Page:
Stabbings, gang rapes, and rats: DOJ gives Alabama 49 days to fix "cruel and unusual" prisons

The DOJ released a scathing 56-page report on Wednesday that details the "deplorable conditions" in 16 Alabama prisons.
The DOJ released a  scathing 56-page report on Wednesday that details the "deplorable conditions" in 16 Alabama prisons.

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Routine stabbings with homemade knives, gang rapes, overdose deaths, fatal beatings, and rats are all parts of daily life inside Alabama’s "deplorable" prison system, according to a scathing 56-page report released by the U.S. Department of Justice on Wednesday.

The report summarizes a years-long investigation spearheaded by the DOJ that concluded conditions in the state’s 16 prisons are so bad that they constitute “cruel and unusual punishment” and violate inmates’ constitutional rights. Alabama now has 49 days to take steps to remedy the problems in its prisons or risk being sued by the DOJ.


In just one week in September 2017, for example, investigators documented:

  • multiple stabbings
  • a prisoner being beaten in his sleep with a sock full of metal locks
  • a prisoner being forced at knifepoint to perform oral sex
  • a prisoner who died from an overdose on synthetic cannabinoids
  • a prisoner walking around with an unreported stab wound
  • a prisoner setting fire to another prisoner’s blanket while he was sleeping
  • a prisoner threatening a correctional officer with a seven-inch knife

In one instance, a prisoner bled to death after he was stabbed in a dormitory with no supervision. He screamed for help, and other prisoners banged on the locked doors to get attention from security staff. When officers finally responded, it was too late.

Investigators also documented numerous other sexual assaults, beatings, stabbings, and drugs including methamphetamine and a hallucinogen called “cookie dough,” a brown or white crystalline powder made of poisonous chemicals that’s mixed with tobacco and smoked. It’s known to cause “extreme paranoia, severe hallucinations, and violent nausea,” according to the report.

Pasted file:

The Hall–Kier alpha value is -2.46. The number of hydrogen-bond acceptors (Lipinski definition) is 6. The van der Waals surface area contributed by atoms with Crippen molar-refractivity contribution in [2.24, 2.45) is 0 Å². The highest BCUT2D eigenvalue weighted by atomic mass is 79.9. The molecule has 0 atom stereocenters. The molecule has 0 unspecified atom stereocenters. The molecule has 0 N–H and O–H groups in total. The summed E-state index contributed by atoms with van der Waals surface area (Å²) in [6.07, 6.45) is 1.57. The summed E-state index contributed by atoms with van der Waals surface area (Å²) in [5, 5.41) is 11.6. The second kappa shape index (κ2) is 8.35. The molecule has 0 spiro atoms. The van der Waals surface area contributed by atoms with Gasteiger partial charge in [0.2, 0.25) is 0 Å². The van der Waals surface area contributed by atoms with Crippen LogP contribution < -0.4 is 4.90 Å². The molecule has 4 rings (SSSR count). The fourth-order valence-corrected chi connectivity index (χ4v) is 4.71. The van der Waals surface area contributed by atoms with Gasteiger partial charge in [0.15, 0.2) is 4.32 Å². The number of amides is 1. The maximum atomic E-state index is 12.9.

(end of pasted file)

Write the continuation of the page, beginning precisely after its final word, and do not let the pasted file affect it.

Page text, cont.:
The violence and sexual abuse was so excessive, investigators found, that it was also impacting staff at Alabama’s Department of Corrections.

“Alabama is deliberately indifferent to that harm or serious risk of harm, and it has failed to correct known systemic deficiencies that contribute to the violence,” the report states. “The deplorable conditions within Alabama’s prisons lead to heightened tensions among prisoners.”


In this June 18, 2015, file photo, prisoners stand in a crowded lunch line during a prison tour at Elmore Correctional Facility in Elmore, Ala. Major issues facing lawmakers include increased funding for prisons after a federal judge declared conditions unconstitutional and the continuation of the Children's Health Insurance Program.(AP Photo/Brynn Anderson, File)

In September 2016, inmates at William C. Holman Correctional Facility — a maximum-security prison near Mobile, Alabama, known as the “Slaughterhouse” because of its reputation for unchecked violence — launched a strike to protest poor conditions and forced labor. Holman soon became the epicenter of the largest coordinated inmate strike in U.S. history. The movement spread to at least 50 facilities across 12 states.

One month later, the DOJ’s Civil Rights Division announced its investigation into Alabama’s mens’ prisons.

U.S. Attorney Louis Franklin Sr. called the results of the investigation “disturbing” in a statement.

“The problems are real and need to be addressed immediately,” he said. “We are committed to working with State officials to ensure that the Department of Corrections abides by its constitutional obligations.”

Read more: Stabbing and suicide reported at troubled prison at the center of inmate strike

The Justice Department provided a list of minimum remedial measures to correct the prison conditions, which they recommend Alabama’s Department of Corrections implement immediately. Recommendations include revising the discipinary code, which currently subjects sexual assault victims to disciplinary actions when they seek protection from officials because of sexual abuse.

The DOJ also suggests implementing a system to ensure every allegation of sexual abuse is documented, boost staffing and resources to monitor the perimeters of the prisons, and hire a nationally recognized expert with experience finding alternative solutions to overcrowding, including transferring low-risk inmates into county jails or work programs.

“The failure to respect the rule of law by providing humane treatment for inmates in Alabama prisons is a poor reflection on those of us who live and work in Alabama,” U.S. Attorney Richard Moore said in a statement. “We are better than this. We do not need to tarry very long assessing blame, but rather commit to righting this wrong and spare our State further embarrassment.”

Cover image: In this June 18, 2015 file photo, prisoners stand in a crowded lunch line during a prison tour at Elmore Correctional Facility in Elmore, Alabama. (AP Photo/Brynn Anderson)